“I’m not from around these parts,” she said, waving her hand over the whole map. She figured it was a fairly safe bet that there was more to the world than what was drawn. Including Teneville and Lyria, there were only a handful of markers on the map. Unless the world was incredibly tiny. Which, for all she knew, it could be.

“You’re not from the islands over The Great Ocean, are you?” he asked, pointing off the map to the east.

Alyssa just shrugged. “I’m not entirely sure where I’m from in relation to here. I arrived here entirely on accident.”

He eyed Alyssa, staring and searching. But apparently didn’t find what he was looking for. “The Fortress of Pandora,” he started, pointing at the little castle, “occupies the entire stretch of land between The Great Ocean and the Sea of Tenebrael.”

It took Alyssa a great amount of will to keep herself from rolling her eyes. That angel sure had some problems with hubris. A village and a sea named after her? Alyssa couldn’t help but wonder how many other things she would encounter bearing the angel’s name.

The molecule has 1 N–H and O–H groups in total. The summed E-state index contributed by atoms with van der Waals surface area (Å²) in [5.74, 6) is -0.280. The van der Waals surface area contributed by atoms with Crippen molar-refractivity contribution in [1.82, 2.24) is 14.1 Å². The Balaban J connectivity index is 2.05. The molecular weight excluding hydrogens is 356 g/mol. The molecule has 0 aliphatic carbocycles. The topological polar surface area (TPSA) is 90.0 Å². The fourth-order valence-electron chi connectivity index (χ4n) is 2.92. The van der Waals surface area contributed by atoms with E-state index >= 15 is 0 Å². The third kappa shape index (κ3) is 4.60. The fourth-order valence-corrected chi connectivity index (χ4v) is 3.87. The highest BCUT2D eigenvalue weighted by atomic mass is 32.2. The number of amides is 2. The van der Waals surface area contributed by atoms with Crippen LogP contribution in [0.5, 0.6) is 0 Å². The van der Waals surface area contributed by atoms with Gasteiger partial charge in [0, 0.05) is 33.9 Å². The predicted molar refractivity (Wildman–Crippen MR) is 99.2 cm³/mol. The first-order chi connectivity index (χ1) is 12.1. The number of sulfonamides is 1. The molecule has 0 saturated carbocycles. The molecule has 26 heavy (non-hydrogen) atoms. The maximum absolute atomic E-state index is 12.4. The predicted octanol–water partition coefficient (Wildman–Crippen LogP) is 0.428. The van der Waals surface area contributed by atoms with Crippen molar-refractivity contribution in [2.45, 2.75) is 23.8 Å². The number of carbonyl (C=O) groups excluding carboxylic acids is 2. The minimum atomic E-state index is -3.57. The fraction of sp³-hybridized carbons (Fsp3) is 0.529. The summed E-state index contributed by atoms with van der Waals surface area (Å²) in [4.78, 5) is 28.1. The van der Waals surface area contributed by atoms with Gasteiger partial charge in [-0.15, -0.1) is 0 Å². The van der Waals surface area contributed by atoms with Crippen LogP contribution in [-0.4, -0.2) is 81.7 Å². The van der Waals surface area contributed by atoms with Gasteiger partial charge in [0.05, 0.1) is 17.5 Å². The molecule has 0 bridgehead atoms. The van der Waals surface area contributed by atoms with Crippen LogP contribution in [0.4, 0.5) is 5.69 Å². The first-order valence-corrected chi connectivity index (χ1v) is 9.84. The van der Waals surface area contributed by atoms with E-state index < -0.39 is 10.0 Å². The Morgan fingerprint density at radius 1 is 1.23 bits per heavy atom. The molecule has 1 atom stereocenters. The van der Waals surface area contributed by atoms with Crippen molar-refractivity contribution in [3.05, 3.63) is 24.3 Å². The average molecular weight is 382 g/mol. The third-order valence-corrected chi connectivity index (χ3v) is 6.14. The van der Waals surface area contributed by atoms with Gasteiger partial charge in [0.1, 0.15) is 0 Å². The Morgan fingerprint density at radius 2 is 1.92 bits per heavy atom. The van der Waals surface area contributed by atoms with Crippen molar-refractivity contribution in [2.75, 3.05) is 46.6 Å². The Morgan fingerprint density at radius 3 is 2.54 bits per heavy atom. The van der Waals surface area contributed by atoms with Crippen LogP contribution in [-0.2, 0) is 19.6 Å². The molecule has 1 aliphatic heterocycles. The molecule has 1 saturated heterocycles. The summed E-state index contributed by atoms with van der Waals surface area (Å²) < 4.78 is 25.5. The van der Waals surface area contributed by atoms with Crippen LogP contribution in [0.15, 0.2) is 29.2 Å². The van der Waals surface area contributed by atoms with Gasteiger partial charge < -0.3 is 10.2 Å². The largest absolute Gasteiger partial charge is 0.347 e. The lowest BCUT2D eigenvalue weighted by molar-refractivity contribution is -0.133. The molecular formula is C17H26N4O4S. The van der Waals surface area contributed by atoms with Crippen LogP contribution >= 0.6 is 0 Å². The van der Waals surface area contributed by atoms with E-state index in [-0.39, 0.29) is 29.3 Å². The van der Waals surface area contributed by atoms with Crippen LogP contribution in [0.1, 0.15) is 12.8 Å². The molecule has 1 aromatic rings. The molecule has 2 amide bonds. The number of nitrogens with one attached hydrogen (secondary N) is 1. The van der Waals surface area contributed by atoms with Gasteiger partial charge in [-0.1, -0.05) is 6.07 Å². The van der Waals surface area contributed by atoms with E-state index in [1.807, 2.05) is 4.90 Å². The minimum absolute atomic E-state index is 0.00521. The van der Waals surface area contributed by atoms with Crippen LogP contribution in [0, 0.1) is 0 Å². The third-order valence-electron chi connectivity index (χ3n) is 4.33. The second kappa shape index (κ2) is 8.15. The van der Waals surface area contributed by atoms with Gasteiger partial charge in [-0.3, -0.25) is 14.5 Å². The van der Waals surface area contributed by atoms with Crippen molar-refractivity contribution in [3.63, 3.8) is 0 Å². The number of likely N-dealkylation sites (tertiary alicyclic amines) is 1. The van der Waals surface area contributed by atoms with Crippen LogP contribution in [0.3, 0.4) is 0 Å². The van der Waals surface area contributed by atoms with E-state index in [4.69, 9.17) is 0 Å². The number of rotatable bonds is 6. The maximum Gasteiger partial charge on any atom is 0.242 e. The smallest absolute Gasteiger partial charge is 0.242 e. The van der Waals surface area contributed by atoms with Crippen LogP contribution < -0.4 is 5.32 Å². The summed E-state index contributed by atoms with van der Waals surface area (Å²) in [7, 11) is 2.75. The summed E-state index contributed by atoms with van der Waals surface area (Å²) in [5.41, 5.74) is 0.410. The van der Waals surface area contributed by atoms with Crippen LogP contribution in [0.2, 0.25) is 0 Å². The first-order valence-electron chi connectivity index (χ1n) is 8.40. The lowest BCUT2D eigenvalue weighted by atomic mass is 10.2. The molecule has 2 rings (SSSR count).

“It protects us from… well, it’s just called the Desert now. It used to be a great civilization, one that rivaled the Lands of Lyria. Now? It’s overrun by beasts and monsters. Monsters that would travel north if the fortress were to fall.”

Beasts and monsters. Only a few minutes ago, Lazhar had mentioned harpies. She had assumed him to either be confusing wolves with something else or simply be mistaken. Harpies weren’t real, after all. On Earth. Yet they appeared in myths and stories. So it wouldn’t be surprising if he were mistakenly propagating myths of this world.

But if they had built a whole fortress to defend against a land overrun by monsters, maybe there was some truth to it.

Or it could just be bears. Lots and lots of bears.